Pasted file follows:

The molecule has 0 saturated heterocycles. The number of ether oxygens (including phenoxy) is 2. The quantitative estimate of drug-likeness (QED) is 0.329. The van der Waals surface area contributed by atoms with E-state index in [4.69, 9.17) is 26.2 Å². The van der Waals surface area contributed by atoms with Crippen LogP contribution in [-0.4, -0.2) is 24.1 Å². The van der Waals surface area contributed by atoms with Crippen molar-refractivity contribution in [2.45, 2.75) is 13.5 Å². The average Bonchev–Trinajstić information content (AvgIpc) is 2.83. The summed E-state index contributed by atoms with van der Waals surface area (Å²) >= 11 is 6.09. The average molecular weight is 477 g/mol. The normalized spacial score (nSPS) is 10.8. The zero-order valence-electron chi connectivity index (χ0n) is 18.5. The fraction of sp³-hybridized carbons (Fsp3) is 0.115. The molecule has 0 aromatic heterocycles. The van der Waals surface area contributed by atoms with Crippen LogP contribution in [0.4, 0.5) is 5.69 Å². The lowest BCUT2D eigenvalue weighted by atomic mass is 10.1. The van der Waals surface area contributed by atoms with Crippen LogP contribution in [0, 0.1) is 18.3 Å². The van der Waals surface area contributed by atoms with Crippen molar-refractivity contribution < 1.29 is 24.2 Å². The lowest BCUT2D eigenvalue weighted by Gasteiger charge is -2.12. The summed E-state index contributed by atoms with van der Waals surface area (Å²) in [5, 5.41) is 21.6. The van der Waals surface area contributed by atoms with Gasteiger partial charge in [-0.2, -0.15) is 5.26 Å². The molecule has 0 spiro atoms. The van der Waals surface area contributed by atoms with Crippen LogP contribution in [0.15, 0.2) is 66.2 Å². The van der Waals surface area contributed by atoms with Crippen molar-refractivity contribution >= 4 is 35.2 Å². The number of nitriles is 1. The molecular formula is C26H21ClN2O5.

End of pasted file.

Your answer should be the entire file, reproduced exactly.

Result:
The molecule has 0 saturated heterocycles. The number of ether oxygens (including phenoxy) is 2. The quantitative estimate of drug-likeness (QED) is 0.329. The van der Waals surface area contributed by atoms with E-state index in [4.69, 9.17) is 26.2 Å². The van der Waals surface area contributed by atoms with Crippen LogP contribution in [-0.4, -0.2) is 24.1 Å². The van der Waals surface area contributed by atoms with Crippen molar-refractivity contribution in [2.45, 2.75) is 13.5 Å². The average Bonchev–Trinajstić information content (AvgIpc) is 2.83. The summed E-state index contributed by atoms with van der Waals surface area (Å²) >= 11 is 6.09. The average molecular weight is 477 g/mol. The normalized spacial score (nSPS) is 10.8. The zero-order valence-electron chi connectivity index (χ0n) is 18.5. The fraction of sp³-hybridized carbons (Fsp3) is 0.115. The molecule has 0 aromatic heterocycles. The van der Waals surface area contributed by atoms with Crippen LogP contribution in [0.4, 0.5) is 5.69 Å². The lowest BCUT2D eigenvalue weighted by atomic mass is 10.1. The van der Waals surface area contributed by atoms with Crippen LogP contribution in [0, 0.1) is 18.3 Å². The van der Waals surface area contributed by atoms with Crippen molar-refractivity contribution < 1.29 is 24.2 Å². The lowest BCUT2D eigenvalue weighted by Gasteiger charge is -2.12. The summed E-state index contributed by atoms with van der Waals surface area (Å²) in [5, 5.41) is 21.6. The van der Waals surface area contributed by atoms with Gasteiger partial charge in [-0.2, -0.15) is 5.26 Å². The molecule has 0 spiro atoms. The van der Waals surface area contributed by atoms with Crippen LogP contribution in [0.15, 0.2) is 66.2 Å². The van der Waals surface area contributed by atoms with Crippen molar-refractivity contribution >= 4 is 35.2 Å². The number of nitriles is 1. The molecular formula is C26H21ClN2O5.